New Democracy leader Antonis Samaras on Sunday singled out taxation as his main point of disagreement with the government?s economic policy, insisting that lower taxes are needed to help Greece return to growth and to restore some hope among Greeks.
Samaras and his party have been criticized at home and abroad over the last few days for opposing the government?s medium-term fiscal plan even though the conservatives agree to reductions in public spending and back the sale of state assets.
Germany?s Suddeutsche Zeitung newspaper suggested that the European People?s Party, the grouping of the EU?s center-right parties, is considering either ousting ND or cutting its subsidies.
Samaras appeared unperturbed when he spoke at a gathering in Pertouli, central Greece, yesterday but he took care in specifying exactly what he opposes in the midterm fiscal plan, to be voted in Parliament on Wednesday.
He said that Greeks were ?over-taxed? and that the new hikes included in the scheme were ?too much of a burden to carry.? ?The most difficult thing that I see throughout all of Greece is the dejection, the feeling of depression, something that does not suit the Greeks,? he said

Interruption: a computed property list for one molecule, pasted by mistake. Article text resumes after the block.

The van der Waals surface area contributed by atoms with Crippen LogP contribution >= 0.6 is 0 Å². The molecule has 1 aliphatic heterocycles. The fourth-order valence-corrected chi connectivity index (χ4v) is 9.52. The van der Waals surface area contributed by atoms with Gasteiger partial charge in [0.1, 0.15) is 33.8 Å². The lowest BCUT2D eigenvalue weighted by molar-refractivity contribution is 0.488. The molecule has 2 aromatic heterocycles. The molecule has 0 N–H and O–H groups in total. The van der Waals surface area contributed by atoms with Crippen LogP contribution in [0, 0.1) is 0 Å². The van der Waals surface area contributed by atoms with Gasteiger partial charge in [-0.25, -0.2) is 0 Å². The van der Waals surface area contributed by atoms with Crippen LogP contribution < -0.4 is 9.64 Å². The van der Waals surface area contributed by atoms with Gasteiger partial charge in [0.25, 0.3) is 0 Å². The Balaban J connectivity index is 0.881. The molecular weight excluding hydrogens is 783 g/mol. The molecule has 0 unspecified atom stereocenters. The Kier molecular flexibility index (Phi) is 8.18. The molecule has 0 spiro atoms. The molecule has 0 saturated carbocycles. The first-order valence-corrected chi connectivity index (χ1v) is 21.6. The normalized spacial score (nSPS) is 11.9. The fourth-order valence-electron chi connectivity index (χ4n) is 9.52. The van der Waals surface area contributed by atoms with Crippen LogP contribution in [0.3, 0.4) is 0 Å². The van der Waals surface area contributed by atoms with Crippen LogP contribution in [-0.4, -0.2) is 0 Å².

ND?s insistence that it will not support the measures in Parliament this week has caused extra tension between the conservatives and ruling PASOK. ND deputy Theodoros Karaoglou prompted an angry response from his Socialist counterpart Panayiotis Kouroublis when he suggested on Skai radio that the latter and two other PASOK MPs who have indicated they might not support the government this week were ?phoney rebels? and would end up voting for the midterm plan.